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Wednesday, March 10, 2021

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Deuteronomy 4:1, 5-9
Psalm 147:12-13, 15-16, 19-20
Matthew 5:17-19

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“Of this much I assure you: until heaven and earth pass away, not the smallest letter of the law, not the smallest part of a letter, shall be done away with until it all comes true.” —Matthew 5:18

In the beginning of creation was the Word. In the beginning of the new creation of this Lenten-Easter time is also the Word. When God’s Word begins to come alive in our lives, we know that the risen life of Easter is not far behind. When our hearts begin to burn as Jesus explains to us the Scriptures, we know that soon we will recognize Him risen from the dead (Lk 24:31-32).
During this first half of Lent, the Lord is giving us a grace to cherish His Word, even “the smallest part of a letter” (Mt 5:18). We will delight “in the law of the Lord,” and meditate “on His law day and night” (Ps 1:2). We will value His Word more than the finest food (Ps 119:103) or “thousands of gold and silver pieces” (Ps 119:72). We will devour God’s Word; it will become the joy and happiness of our hearts (Jer 15:16). By God’s grace, we will devote ourselves to the apostles’ instruction in the Word (Acts 2:42), and carefully observe the statutes and decrees of the Lord (Dt 4:5-6).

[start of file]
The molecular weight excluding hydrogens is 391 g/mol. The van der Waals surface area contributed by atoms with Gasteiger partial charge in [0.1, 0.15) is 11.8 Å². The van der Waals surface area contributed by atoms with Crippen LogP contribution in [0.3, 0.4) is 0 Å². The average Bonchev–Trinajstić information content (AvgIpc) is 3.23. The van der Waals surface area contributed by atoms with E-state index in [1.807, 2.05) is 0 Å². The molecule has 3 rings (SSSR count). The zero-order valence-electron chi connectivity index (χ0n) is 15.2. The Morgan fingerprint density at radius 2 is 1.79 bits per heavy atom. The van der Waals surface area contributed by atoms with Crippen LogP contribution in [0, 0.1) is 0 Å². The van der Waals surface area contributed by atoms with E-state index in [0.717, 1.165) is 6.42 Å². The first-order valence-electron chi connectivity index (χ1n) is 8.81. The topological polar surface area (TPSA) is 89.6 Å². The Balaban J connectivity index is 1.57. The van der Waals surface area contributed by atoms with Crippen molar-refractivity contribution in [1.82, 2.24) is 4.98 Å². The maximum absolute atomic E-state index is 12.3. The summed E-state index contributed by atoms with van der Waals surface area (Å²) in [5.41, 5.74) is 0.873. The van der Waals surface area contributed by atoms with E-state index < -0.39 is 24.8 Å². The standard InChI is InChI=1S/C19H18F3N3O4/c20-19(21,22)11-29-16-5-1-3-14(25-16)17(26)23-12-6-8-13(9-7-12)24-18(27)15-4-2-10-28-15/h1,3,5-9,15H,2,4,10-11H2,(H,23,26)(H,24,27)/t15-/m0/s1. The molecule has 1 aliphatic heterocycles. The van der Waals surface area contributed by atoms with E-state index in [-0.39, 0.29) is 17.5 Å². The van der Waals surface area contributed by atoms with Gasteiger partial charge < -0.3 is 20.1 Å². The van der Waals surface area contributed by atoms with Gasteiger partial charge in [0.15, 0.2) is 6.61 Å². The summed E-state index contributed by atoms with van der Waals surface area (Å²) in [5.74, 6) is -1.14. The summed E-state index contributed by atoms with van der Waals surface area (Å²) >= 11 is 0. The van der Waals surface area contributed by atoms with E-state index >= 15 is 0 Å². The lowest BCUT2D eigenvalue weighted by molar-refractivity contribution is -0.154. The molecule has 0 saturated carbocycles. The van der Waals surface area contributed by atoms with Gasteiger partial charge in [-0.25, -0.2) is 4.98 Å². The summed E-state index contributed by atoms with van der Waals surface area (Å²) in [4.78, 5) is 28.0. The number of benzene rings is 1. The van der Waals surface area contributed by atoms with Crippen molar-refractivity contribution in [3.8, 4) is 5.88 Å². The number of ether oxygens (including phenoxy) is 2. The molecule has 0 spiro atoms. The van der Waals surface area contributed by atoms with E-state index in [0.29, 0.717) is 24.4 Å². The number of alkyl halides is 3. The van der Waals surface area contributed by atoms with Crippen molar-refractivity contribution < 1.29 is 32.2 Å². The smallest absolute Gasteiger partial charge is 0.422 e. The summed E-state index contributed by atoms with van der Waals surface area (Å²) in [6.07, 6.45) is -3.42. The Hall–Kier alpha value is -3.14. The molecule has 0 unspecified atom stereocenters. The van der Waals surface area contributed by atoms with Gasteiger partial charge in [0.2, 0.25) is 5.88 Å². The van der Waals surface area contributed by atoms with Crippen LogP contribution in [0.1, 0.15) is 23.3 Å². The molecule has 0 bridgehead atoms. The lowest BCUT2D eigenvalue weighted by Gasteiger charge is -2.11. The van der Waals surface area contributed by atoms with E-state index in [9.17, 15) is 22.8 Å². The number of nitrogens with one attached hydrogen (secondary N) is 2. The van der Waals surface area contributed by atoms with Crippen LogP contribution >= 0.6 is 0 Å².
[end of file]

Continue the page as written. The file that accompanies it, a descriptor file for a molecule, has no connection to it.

At Mass, the priest customarily kisses the Bible after the reading of the Gospel. Ask the Lord for the spontaneous desire to kiss His Word, not out of custom but out of love.

Prayer:  Jesus, may I have the desire to kiss the Bible because I’m in love with You.

Promise:  “Take care and be earnestly on your guard not to forget the things which your own eyes have seen, nor let them slip from your memory as long as you live, but teach them to your children and to your children’s children.” —Dt 4:9

Praise:  As father of the family, Walter leads his wife and children in reading Scripture and prayer.


Rescript:  "In accord with the Code of Canon Law, I hereby grant the Nihil Obstat for One Bread, One Body covering the period from February 1, 2021 through March 31, 2021. Most Reverend Joseph R. Binzer, Auxiliary Bishop, Vicar General, Archdiocese of Cincinnati, Cincinnati, Ohio March 31, 2020"

The Nihil Obstat ("Permission to Publish") is a declaration that a book or pamphlet is considered to be free of doctrinal or moral error. It is not implied that those who have granted the Nihil Obstat agree with the contents, opinions, or statements expressed.